A Company's Road to Lights-Out

Consolidation is usually about companies. However, this Illinois shop has found that consolidating turning spindles from eight stand-alone lathes into a single CNC multi- spindle, then running it lights-out is the way to go.

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John Lang, Otto Engineering’s machine shop manager, has a load of energy and a healthy sized batch of unbridled enthusiasm for an exceptionally clean shop, great technology and high productivity. After 22 years on the job, he oozes confidence without being one bit pretentious. He knows what he wants and is willing to fight for it.

In 2002, Mr. Lang’s shop floor comprised 14 single-spindle machines, bar fed, with some equipped with live tooling. Then a CNC six-spindle multi caught Mr. Lang’s eye at IMTS. With no “screw machine” experience, he proposed the seemingly crazy idea of running the company’s high mix, low volume work across the multi-spindle to reduce costs and work-in-process. The man had a vision that wasn’t necessarily shared by others.
 
“I put my job on the line for that machine and fought almost every department in the building because at the time, everybody wanted to send our work to China,” Mr. Lang recalls. “I was convinced that the way to beat China is through technology and responsiveness. We had to come up with a way to make our parts inexpensively and quickly, and I saw the multi-spindle as a way to do that.”
 

The Fight Begins

“Everybody wanted to go to China, and I’m not on that bandwagon. I’m not the little puppet that sits at the table and does this,” Mr. Lang says, as he bobs his head up and down. “We fought like cats and dogs in this building.” When the dust had settled, he emerged as the victor—Otto would add its first multi-spindle machine. He says the high-end CNC multi-spindle technology can scare some people. “People are afraid of it. I don’t get that, and I never have.”
 
Mr. Lang’s partner in crime and shop supervisor, Tom Secreto, says, “Now that we’ve done it (implemented a multi-spindle), they’re sold on it,” he says. The efficiencies achieved in terms of floor space, increased productivity and lower overhead were benefits that the company president and owner, Tom Roeser, would acknowledge and later fully support.
 
All the parts in this family would stay in the U.S., at Otto. Mr. Lang was able to prove his point with quality, speed and an impressive ROI. “We received bigger, quicker payback. Even though we’re making them faster, we’re making them better,” he says.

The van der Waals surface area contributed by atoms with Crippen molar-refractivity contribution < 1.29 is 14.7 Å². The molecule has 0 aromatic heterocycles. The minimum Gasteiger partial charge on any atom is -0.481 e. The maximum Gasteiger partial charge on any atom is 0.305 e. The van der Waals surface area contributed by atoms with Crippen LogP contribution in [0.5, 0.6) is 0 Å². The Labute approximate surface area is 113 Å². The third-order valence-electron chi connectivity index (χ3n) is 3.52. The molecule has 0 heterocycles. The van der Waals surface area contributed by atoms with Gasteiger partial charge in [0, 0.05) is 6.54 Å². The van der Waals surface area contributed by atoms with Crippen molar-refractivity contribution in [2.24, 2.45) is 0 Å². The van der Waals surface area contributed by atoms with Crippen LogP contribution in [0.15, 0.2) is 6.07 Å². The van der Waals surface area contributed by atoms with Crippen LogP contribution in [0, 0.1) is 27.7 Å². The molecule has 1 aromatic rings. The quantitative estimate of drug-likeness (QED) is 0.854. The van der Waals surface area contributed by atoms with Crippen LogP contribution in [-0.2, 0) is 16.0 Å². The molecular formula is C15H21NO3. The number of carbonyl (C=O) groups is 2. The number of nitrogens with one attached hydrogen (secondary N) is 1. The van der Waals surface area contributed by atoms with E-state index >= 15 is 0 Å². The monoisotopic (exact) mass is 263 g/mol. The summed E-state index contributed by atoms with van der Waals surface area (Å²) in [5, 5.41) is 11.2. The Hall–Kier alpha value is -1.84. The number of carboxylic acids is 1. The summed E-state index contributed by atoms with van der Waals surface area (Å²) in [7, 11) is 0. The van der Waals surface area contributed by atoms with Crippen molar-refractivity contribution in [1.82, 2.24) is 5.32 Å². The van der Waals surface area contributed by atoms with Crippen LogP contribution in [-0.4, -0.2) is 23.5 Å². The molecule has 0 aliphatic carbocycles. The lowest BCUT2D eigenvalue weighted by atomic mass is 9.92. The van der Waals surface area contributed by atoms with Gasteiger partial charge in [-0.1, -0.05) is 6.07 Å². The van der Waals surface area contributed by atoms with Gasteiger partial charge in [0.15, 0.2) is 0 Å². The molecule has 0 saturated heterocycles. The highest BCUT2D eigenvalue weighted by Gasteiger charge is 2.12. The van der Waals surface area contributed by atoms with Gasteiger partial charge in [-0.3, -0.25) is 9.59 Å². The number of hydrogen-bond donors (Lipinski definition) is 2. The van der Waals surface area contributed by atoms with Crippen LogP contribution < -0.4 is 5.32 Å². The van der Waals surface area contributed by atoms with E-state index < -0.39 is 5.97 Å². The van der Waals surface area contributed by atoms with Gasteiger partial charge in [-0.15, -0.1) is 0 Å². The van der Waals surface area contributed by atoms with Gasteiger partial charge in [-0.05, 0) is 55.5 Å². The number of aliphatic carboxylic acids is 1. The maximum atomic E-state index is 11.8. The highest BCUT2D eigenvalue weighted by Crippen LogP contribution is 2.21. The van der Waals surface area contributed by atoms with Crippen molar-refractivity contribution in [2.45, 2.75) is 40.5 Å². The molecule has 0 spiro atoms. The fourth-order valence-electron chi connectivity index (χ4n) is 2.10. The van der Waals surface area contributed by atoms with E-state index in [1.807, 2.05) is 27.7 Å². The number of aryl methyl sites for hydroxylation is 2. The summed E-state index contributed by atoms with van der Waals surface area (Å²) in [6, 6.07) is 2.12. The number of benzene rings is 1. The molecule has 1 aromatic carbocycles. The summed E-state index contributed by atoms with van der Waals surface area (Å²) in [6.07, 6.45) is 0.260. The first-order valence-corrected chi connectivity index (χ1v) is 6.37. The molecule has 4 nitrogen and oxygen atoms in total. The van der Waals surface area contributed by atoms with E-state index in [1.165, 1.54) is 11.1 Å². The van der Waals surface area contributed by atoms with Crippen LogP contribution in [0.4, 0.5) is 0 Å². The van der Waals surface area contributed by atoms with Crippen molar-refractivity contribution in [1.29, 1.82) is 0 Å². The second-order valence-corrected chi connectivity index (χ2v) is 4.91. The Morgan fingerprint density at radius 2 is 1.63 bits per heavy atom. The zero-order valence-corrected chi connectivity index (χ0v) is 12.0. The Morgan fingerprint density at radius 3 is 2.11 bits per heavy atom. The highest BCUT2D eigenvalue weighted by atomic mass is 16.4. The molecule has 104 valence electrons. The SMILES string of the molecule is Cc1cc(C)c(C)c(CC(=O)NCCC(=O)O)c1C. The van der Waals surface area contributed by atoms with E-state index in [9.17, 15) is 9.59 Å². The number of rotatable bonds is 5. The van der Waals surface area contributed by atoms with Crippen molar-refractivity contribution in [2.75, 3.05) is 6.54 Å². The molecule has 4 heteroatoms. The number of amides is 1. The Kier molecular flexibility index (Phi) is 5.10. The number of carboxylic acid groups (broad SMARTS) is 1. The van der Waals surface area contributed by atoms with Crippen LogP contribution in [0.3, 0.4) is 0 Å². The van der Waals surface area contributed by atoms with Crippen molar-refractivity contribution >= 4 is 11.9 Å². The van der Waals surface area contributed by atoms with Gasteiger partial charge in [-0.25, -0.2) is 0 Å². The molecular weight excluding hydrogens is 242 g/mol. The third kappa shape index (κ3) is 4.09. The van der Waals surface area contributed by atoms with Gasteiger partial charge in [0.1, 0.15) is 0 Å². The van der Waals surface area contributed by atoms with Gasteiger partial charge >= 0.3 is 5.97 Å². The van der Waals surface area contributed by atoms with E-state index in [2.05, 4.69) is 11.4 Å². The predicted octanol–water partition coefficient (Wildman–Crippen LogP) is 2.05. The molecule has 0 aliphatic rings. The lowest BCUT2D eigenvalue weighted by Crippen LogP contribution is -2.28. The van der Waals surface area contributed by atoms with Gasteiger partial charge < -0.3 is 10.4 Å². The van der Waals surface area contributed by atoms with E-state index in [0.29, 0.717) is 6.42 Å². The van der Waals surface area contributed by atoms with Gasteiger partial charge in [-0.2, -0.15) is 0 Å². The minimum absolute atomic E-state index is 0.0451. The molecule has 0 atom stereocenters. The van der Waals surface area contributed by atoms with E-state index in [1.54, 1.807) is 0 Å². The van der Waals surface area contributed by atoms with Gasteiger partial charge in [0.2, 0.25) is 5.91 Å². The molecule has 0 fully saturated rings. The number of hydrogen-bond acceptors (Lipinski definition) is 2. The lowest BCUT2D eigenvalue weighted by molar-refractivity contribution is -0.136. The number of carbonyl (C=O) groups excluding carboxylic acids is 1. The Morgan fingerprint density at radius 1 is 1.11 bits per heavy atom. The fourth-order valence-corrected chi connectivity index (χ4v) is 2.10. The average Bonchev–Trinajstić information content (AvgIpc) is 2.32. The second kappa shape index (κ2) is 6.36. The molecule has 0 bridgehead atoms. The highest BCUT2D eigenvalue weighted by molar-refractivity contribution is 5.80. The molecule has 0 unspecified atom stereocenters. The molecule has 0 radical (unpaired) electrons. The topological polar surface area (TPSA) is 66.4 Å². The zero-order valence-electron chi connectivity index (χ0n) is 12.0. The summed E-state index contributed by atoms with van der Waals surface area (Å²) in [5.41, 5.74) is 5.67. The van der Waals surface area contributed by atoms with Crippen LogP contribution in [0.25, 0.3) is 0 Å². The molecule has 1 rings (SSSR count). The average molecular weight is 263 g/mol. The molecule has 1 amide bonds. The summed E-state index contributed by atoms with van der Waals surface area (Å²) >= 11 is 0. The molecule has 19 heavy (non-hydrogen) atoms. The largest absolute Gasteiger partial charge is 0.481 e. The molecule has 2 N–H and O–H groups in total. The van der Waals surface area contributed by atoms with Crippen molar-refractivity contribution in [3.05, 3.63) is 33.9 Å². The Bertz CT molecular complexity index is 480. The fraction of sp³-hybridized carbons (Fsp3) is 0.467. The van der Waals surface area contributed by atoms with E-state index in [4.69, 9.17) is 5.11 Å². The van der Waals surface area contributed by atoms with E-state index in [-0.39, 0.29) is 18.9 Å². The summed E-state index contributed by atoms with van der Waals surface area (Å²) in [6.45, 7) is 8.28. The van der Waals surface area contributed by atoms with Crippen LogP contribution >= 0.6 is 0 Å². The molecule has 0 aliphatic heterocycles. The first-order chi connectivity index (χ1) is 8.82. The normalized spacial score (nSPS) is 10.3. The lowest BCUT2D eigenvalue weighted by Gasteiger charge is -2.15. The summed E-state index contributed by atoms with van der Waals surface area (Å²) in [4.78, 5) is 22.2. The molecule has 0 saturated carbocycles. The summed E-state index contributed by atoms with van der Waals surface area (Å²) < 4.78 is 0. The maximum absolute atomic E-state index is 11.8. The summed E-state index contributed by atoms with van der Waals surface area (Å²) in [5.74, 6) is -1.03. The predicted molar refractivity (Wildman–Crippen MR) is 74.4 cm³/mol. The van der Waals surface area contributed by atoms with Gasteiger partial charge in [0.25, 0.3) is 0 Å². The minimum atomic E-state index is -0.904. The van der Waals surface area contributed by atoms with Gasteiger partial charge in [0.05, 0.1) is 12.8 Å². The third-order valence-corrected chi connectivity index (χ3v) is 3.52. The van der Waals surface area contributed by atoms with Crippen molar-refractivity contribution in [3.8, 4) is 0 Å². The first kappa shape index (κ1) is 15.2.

The company team grouped its parts into families and employed preset tooling techniques for quick change-overs from part to part. Soon, many jobs were being moved from the single-spindle lathes onto the multi-spindle for increased productivity, taking cycle times down from a minute or more to 10 seconds or less.
 
For the next 4 years, the first multi-spindle gained work and was eventually maxed out. Mr. Secreto adds, “At 97-percent capacity, we couldn’t move up. One little hiccup, and we were done. That’s when we started looking for a new multi-spindle.” 
 

If Six is Good, Eight is Better

In January 2008, Otto Engineering’s Tornos
MultiAlpha 8×20 was delivered. It was another big investment, but the company was in the position to buy it in the most efficient way—cash. The company has never financed a machine. With the proof of concept from the first machine, risk was low.
 
The addition of the new machine technology gave the company an edge. “The new machine has better backworking capabilities than our old multi,” Mr. Secreto says. “That means I can get more sophisticated parts in the machine. And with eight spindles instead of six, I can put more tools in the machine, and I can get more families of parts. Instead of taking something out and putting something in, it’s already there and ready to go.”